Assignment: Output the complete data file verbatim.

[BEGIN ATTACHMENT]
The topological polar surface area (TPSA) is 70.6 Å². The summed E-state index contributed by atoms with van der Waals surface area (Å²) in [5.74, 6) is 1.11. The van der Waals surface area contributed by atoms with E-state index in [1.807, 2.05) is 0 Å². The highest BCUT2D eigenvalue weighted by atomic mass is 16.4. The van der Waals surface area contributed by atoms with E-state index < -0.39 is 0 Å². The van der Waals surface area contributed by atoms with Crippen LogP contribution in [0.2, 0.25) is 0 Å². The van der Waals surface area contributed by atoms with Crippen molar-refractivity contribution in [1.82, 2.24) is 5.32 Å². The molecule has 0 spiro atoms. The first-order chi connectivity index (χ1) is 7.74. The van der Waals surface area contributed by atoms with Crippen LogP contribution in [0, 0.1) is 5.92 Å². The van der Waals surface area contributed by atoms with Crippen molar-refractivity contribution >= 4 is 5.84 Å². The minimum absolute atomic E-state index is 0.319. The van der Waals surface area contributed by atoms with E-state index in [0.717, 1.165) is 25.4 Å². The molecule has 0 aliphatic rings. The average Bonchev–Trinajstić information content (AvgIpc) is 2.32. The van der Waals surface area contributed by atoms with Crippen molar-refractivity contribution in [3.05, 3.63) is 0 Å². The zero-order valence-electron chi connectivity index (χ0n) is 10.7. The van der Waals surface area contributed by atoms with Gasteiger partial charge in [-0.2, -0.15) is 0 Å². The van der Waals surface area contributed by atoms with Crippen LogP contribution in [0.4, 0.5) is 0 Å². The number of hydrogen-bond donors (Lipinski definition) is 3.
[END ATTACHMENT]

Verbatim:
The topological polar surface area (TPSA) is 70.6 Å². The summed E-state index contributed by atoms with van der Waals surface area (Å²) in [5.74, 6) is 1.11. The van der Waals surface area contributed by atoms with E-state index in [1.807, 2.05) is 0 Å². The highest BCUT2D eigenvalue weighted by atomic mass is 16.4. The van der Waals surface area contributed by atoms with E-state index < -0.39 is 0 Å². The van der Waals surface area contributed by atoms with Crippen LogP contribution in [0.2, 0.25) is 0 Å². The van der Waals surface area contributed by atoms with Crippen molar-refractivity contribution in [1.82, 2.24) is 5.32 Å². The molecule has 0 spiro atoms. The first-order chi connectivity index (χ1) is 7.74. The van der Waals surface area contributed by atoms with Crippen LogP contribution in [0, 0.1) is 5.92 Å². The van der Waals surface area contributed by atoms with Crippen molar-refractivity contribution >= 4 is 5.84 Å². The minimum absolute atomic E-state index is 0.319. The van der Waals surface area contributed by atoms with E-state index in [0.717, 1.165) is 25.4 Å². The molecule has 0 aliphatic rings. The average Bonchev–Trinajstić information content (AvgIpc) is 2.32. The van der Waals surface area contributed by atoms with Crippen molar-refractivity contribution in [3.05, 3.63) is 0 Å². The zero-order valence-electron chi connectivity index (χ0n) is 10.7. The van der Waals surface area contributed by atoms with Gasteiger partial charge in [-0.2, -0.15) is 0 Å². The van der Waals surface area contributed by atoms with Crippen LogP contribution in [0.4, 0.5) is 0 Å². The number of hydrogen-bond donors (Lipinski definition) is 3.